@nordern no, bitcoin can suck all day, that's not the point. i said plenty of times that i'd love alternatives to take off.
but if it weren't for the aforementioned fuckheads, the problem of proof-of-work would mostly be a problem for the miners an potentially other users of bitcoin. they aren't the one doing the massive CO2 emmissions so many blame them for.
@sofia Now that is a far clearer way to make that point.
Though I wouldn't call them blameless in this. Creating massive new energy consumption out of nowhere is going to an environmental impact, even if it were all 100% renewable.
And it feels rather decadent to do so just to compute numbers that serve no purpose other than to prove they have been calculated.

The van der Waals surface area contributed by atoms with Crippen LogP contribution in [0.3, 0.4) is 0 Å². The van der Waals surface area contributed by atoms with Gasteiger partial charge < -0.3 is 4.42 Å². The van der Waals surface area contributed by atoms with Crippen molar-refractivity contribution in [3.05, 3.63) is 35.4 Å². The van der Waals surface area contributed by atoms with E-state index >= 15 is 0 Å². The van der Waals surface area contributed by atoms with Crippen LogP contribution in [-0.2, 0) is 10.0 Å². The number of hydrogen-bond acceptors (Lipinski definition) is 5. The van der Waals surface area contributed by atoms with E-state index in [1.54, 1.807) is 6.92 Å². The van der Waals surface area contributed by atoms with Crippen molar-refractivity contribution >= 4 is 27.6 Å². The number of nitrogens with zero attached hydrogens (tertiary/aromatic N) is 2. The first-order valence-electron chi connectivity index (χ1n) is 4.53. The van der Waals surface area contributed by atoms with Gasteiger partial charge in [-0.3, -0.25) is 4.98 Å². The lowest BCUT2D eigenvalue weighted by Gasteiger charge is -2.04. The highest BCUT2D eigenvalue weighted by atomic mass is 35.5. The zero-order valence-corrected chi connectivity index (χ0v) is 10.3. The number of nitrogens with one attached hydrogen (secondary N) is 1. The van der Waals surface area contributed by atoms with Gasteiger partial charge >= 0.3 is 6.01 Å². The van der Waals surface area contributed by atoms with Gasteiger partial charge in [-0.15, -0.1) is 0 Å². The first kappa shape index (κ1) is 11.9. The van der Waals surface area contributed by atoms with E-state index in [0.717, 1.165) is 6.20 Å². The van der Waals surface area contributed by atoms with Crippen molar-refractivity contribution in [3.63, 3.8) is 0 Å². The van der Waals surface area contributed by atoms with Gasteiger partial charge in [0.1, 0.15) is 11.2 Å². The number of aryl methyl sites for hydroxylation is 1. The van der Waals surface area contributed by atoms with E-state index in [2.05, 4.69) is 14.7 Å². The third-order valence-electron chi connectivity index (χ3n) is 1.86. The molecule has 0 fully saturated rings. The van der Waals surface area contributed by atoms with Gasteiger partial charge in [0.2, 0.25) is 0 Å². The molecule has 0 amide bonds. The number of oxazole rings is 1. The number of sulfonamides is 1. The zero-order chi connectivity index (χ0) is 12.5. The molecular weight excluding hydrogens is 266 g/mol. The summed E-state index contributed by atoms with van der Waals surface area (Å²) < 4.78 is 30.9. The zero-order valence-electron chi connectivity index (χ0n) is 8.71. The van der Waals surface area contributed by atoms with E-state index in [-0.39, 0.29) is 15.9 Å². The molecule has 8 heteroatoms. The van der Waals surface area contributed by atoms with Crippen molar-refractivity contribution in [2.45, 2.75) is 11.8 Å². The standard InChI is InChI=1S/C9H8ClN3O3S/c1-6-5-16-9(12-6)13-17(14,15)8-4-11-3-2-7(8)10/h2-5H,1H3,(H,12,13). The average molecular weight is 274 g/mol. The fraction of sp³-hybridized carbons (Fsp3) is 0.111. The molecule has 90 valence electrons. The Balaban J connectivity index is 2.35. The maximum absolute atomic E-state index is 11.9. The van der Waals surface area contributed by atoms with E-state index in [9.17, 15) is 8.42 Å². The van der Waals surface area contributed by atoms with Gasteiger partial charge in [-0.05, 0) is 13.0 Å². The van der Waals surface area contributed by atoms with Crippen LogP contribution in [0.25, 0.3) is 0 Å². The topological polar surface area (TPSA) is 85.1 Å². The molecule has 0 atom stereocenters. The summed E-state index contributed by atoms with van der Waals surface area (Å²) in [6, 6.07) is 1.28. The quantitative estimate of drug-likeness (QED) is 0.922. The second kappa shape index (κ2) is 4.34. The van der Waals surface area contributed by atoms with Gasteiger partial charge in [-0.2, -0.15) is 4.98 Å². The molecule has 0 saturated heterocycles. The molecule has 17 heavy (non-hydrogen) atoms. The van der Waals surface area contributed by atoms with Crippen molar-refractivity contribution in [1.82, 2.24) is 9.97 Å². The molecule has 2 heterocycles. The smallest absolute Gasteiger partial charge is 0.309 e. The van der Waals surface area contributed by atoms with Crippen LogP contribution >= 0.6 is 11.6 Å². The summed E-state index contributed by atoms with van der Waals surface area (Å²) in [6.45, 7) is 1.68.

@nordern yes, as energy consumers miners are co-responsible for the problem if they use fossil energy. the same as all other fossil energy consumers. i should have clarified that.
and again, yes, i don't like proof-of-work either. but how about a currency that is valued for much much productivity a state can leech off it's subjects. state currencies are also wasteful, it's just not typically measured in gigahashes.
@sofia Not quite sure where you are coming from with this one. The leeching of by states has a far more direct equivalent in the transaction fees of bitcoin.
Taxes are redistributed through expenses of the state, whereas energy used in mining is fairly unreclaimable.
@nordern it's not so much about taxes, it's about power. the state making you do things you wouldn't do voluntarily. taxes are part of that, firstly by creating demand for the local state currency above any another, secondly by "buying" goods and services from the subjects using their own money.
the states sovereignty lies in making you do and support things you don't agree with. that's the thing you lose.
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